And not just because he no longer plays regularly in the Big Apple.
Lin's productivity has suffered thus far through the 2012-13 NBA season. He's doing a solid job of dropping dimes (6.0 assists) and cutting down his turnovers (to 2.7, down from 3.6), but his shooting (39.5 percent from the field) and scoring (10.8 points) are both down.
And while there are a number of potential factors at play—a slow recovery from knee surgery, an uneasy adjustment to a new team in a new city, the unfamiliar pressure of living up to a $25.1 million contract, the recent absence of head coach Kevin McHale, the turnover across the roster—there seems to be one in particular that sticks out from the others: James Harden.
Yes. That James Harden.
The Rockets have yet to find a satisfactory balance in their own backcourt between Lin and Harden. Both of their principals are pick-and-roll guards who are at their best with the ball in their respective hands. Both are also more comfortable running the show than they are working off the ball.
Not surprisingly, then, each posts far better numbers when the other is riding the pine, per NBA.com. It would seem that there simply isn't enough orange to go around when Harden and Lin are on the court together.
This is nothing new for either youngster. Harden had the requisite talent (and then some) to start for the Oklahoma City Thunder prior to the shocking October trade. But he was etched into a reserve role because his skills overlapped with those of All-Stars Kevin Durant and Russell Westbrook, and because he was so effective in leading the second unit without them.
Which is a nice way of saying that Lin and 'Melo didn't exactly coexist on the court all that well. Per NBA.com, their statistical relationship was not unlike the one that Lin currently shares with Harden. Each fared far better when the other wasn't present. Each also played in a manner best suited to on-ball dominance.
At this point in his career, Lin is all but useless without the rock in his hands. According to Synergy Sports (via ESPN's Tom Haberstroh), Lin ranks 79th in efficiency out of 121 players with at least 50 catch-and-shoot attempts.
Lin doesn't necessarily deserve to handle the ball when Harden's on the floor, though. The Beard is clearly the more gifted player of the two in nearly every way. And while he's also the superior shooter and spot-up player, his prodigious talents are similarly left to rot on the vine if he's to simply stand behind the three-point line.
The obvious solution for the Rockets, then, would be to stagger the minutes allotted to Harden and Lin. They've spent 640 minutes together so far this season, which accounts for just under 75 percent of James' playing time and nearly 85 percent of Jeremy's.
Lin has yet to see significant time as a reserve, but there's plenty of reason to believe it might work. Aside from the most apparent advantages—all of which relate to his not having to share the ball with a star swingman—one can trace the origin of Linsanity to a stint off the bench. Jeremy had his breakout game as a substitute against the then-New Jersey Nets on February 4th, when he exploded for 25 points, seven assists and five rebounds in almost 36 minutes.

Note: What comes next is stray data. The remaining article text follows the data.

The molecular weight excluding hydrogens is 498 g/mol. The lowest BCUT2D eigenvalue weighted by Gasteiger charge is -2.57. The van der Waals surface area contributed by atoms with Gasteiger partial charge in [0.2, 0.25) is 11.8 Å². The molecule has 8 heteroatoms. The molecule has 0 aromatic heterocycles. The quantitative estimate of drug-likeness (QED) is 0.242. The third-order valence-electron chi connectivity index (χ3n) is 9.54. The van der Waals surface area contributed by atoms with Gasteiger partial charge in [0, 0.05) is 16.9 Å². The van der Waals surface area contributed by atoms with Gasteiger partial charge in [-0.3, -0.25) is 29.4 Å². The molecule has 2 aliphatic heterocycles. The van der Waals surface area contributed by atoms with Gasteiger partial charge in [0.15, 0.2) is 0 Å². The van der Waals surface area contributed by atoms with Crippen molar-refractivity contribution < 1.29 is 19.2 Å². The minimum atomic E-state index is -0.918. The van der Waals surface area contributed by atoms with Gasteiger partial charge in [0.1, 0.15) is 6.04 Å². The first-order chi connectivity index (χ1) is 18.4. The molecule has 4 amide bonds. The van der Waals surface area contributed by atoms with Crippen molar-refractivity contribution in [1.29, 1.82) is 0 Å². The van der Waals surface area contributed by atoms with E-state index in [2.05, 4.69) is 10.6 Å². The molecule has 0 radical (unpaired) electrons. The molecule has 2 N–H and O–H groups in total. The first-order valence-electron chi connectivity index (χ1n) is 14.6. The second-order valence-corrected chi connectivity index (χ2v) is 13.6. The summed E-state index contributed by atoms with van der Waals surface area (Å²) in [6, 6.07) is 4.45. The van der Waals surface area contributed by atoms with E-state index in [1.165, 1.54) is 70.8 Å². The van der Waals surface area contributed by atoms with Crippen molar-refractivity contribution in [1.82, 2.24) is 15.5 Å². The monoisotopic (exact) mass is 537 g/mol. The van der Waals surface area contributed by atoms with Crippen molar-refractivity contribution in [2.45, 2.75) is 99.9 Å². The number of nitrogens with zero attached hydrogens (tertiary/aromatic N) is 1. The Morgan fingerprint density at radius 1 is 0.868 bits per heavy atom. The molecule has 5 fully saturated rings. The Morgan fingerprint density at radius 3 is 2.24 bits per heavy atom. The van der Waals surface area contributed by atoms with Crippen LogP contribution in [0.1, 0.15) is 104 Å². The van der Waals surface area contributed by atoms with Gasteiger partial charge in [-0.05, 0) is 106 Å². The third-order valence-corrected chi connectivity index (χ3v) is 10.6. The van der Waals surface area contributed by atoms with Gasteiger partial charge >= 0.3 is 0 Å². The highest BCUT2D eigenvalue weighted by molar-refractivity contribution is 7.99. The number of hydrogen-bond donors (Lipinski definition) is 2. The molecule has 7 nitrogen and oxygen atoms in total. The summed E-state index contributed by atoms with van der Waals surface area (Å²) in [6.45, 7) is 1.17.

Not that a reserve role would necessarily be ideal for Lin. However, in theory, it would afford him the modicum of freedom to which he's more accustomed and with which he can enjoy greater success within a team context.
This isn't to say that Lin and Harden can't or shouldn't play at the same time. They've been teammates for all of a quarter of a season so far, with the former signed on for another two after 2012-13 and the latter another five. They'll have every opportunity to develop a rapport with one another, to learn each other's strengths and weaknesses and to improve their own lots along the way.
Though, as Tom Haberstroh points out, the NBA is replete with bench players—from Kevin Martin and Manu Ginobili to JR Smith and Jamal Crawford—whose salaries are comparable to the $8.3 million Lin is currently earning in Houston.
And when there's little choice but to play Lin and Harden side by side, the Rockets could carve out complementary roles for them. If Lin can't convert his spot-ups, why not have him cut to the basket when Harden is handling? If it's Lin's turn to facilitate, why not free Harden for a spot-up shot with a screen or two or have the two of them pair up for a guard-centric pick-and-roll?
What should the Rockets do with their two stars?
Luckily for James and Jeremy, the Rockets aren't under any temporal pressure to have them do so immediately. The team came into the season with relatively meager expectations, even after snatching Harden from the Thunder. A sneaky playoff berth would certainly put this squad ahead of schedule in its ongoing rebuilding process, while a lottery pick wouldn't be much reason for melancholy.
Either way, the Rockets will be replete with cap space this summer. That—along with the allure of a tax-free, big-city destination and the opportunity to work with two of the NBA's brightest young stars—should be enough to reel in a quality player or two.
If not a marquee name like, say, Dwight Howard or Josh Smith.
For now, the pressure can wait. As tempting as it may be for McHale to relegate Lin to a reserve role, it makes sense that he hasn't, and will if he doesn't. Lin would be better served to have his confidence boosted by his coaches, to have them encourage him to play with Houston's best.
But first, they'll have to wade through the media circus of Lin's MSG homecoming.